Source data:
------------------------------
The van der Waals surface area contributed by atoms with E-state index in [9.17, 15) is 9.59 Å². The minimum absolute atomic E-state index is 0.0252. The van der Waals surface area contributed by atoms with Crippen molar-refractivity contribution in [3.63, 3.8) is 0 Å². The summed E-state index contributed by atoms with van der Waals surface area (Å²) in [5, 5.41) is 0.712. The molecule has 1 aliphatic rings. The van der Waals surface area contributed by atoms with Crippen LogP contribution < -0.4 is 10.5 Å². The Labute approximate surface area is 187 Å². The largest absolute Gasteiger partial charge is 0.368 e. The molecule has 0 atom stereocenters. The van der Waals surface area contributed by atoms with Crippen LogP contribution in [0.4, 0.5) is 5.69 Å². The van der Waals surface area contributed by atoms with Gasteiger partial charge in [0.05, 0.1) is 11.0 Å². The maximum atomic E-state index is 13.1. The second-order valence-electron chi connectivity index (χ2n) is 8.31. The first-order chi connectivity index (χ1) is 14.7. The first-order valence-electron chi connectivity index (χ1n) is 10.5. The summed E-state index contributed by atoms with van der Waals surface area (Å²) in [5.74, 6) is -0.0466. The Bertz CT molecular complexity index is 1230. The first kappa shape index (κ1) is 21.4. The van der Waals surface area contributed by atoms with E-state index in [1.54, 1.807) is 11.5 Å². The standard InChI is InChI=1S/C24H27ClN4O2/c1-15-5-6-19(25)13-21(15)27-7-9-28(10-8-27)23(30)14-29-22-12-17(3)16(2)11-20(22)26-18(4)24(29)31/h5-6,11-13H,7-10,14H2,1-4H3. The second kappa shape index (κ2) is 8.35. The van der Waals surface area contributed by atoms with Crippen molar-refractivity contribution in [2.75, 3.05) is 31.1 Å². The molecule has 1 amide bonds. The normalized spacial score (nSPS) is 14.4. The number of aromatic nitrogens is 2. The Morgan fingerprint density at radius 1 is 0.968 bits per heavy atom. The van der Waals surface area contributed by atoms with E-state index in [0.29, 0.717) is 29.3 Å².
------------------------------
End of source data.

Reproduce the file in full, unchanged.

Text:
The van der Waals surface area contributed by atoms with E-state index in [9.17, 15) is 9.59 Å². The minimum absolute atomic E-state index is 0.0252. The van der Waals surface area contributed by atoms with Crippen molar-refractivity contribution in [3.63, 3.8) is 0 Å². The summed E-state index contributed by atoms with van der Waals surface area (Å²) in [5, 5.41) is 0.712. The molecule has 1 aliphatic rings. The van der Waals surface area contributed by atoms with Crippen LogP contribution < -0.4 is 10.5 Å². The Labute approximate surface area is 187 Å². The largest absolute Gasteiger partial charge is 0.368 e. The molecule has 0 atom stereocenters. The van der Waals surface area contributed by atoms with Crippen LogP contribution in [0.4, 0.5) is 5.69 Å². The van der Waals surface area contributed by atoms with Gasteiger partial charge in [0.05, 0.1) is 11.0 Å². The maximum atomic E-state index is 13.1. The second-order valence-electron chi connectivity index (χ2n) is 8.31. The first-order chi connectivity index (χ1) is 14.7. The first-order valence-electron chi connectivity index (χ1n) is 10.5. The summed E-state index contributed by atoms with van der Waals surface area (Å²) in [5.74, 6) is -0.0466. The Bertz CT molecular complexity index is 1230. The first kappa shape index (κ1) is 21.4. The van der Waals surface area contributed by atoms with E-state index in [1.54, 1.807) is 11.5 Å². The standard InChI is InChI=1S/C24H27ClN4O2/c1-15-5-6-19(25)13-21(15)27-7-9-28(10-8-27)23(30)14-29-22-12-17(3)16(2)11-20(22)26-18(4)24(29)31/h5-6,11-13H,7-10,14H2,1-4H3. The second kappa shape index (κ2) is 8.35. The van der Waals surface area contributed by atoms with Crippen molar-refractivity contribution in [2.75, 3.05) is 31.1 Å². The molecule has 1 amide bonds. The normalized spacial score (nSPS) is 14.4. The number of aromatic nitrogens is 2. The Morgan fingerprint density at radius 1 is 0.968 bits per heavy atom. The van der Waals surface area contributed by atoms with E-state index in [0.29, 0.717) is 29.3 Å².